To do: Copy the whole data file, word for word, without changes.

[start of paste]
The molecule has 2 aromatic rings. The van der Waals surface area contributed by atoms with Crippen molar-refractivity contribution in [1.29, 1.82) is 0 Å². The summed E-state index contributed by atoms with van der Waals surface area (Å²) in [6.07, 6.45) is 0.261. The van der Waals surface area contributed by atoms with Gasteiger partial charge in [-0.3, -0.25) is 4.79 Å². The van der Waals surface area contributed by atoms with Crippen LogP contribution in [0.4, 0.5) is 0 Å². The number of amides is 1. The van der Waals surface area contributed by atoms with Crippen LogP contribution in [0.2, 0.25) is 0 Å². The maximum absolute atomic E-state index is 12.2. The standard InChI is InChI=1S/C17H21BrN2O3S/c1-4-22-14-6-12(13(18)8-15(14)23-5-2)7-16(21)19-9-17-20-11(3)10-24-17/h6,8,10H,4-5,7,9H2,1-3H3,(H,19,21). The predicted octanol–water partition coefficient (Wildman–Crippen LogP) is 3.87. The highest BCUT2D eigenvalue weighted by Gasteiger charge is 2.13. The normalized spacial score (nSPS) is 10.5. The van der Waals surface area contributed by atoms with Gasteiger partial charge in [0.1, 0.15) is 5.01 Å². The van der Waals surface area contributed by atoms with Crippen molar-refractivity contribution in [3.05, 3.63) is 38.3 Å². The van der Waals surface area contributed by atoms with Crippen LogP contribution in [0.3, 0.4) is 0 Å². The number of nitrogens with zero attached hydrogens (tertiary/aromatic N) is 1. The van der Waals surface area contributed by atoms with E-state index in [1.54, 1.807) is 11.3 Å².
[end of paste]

The molecule has 2 aromatic rings. The van der Waals surface area contributed by atoms with Crippen molar-refractivity contribution in [1.29, 1.82) is 0 Å². The summed E-state index contributed by atoms with van der Waals surface area (Å²) in [6.07, 6.45) is 0.261. The van der Waals surface area contributed by atoms with Gasteiger partial charge in [-0.3, -0.25) is 4.79 Å². The van der Waals surface area contributed by atoms with Crippen LogP contribution in [0.4, 0.5) is 0 Å². The number of amides is 1. The van der Waals surface area contributed by atoms with Crippen LogP contribution in [0.2, 0.25) is 0 Å². The maximum absolute atomic E-state index is 12.2. The standard InChI is InChI=1S/C17H21BrN2O3S/c1-4-22-14-6-12(13(18)8-15(14)23-5-2)7-16(21)19-9-17-20-11(3)10-24-17/h6,8,10H,4-5,7,9H2,1-3H3,(H,19,21). The predicted octanol–water partition coefficient (Wildman–Crippen LogP) is 3.87. The highest BCUT2D eigenvalue weighted by Gasteiger charge is 2.13. The normalized spacial score (nSPS) is 10.5. The van der Waals surface area contributed by atoms with Gasteiger partial charge in [0.1, 0.15) is 5.01 Å². The van der Waals surface area contributed by atoms with Crippen molar-refractivity contribution in [3.05, 3.63) is 38.3 Å². The van der Waals surface area contributed by atoms with Crippen LogP contribution in [0.3, 0.4) is 0 Å². The number of nitrogens with zero attached hydrogens (tertiary/aromatic N) is 1. The van der Waals surface area contributed by atoms with E-state index in [1.54, 1.807) is 11.3 Å².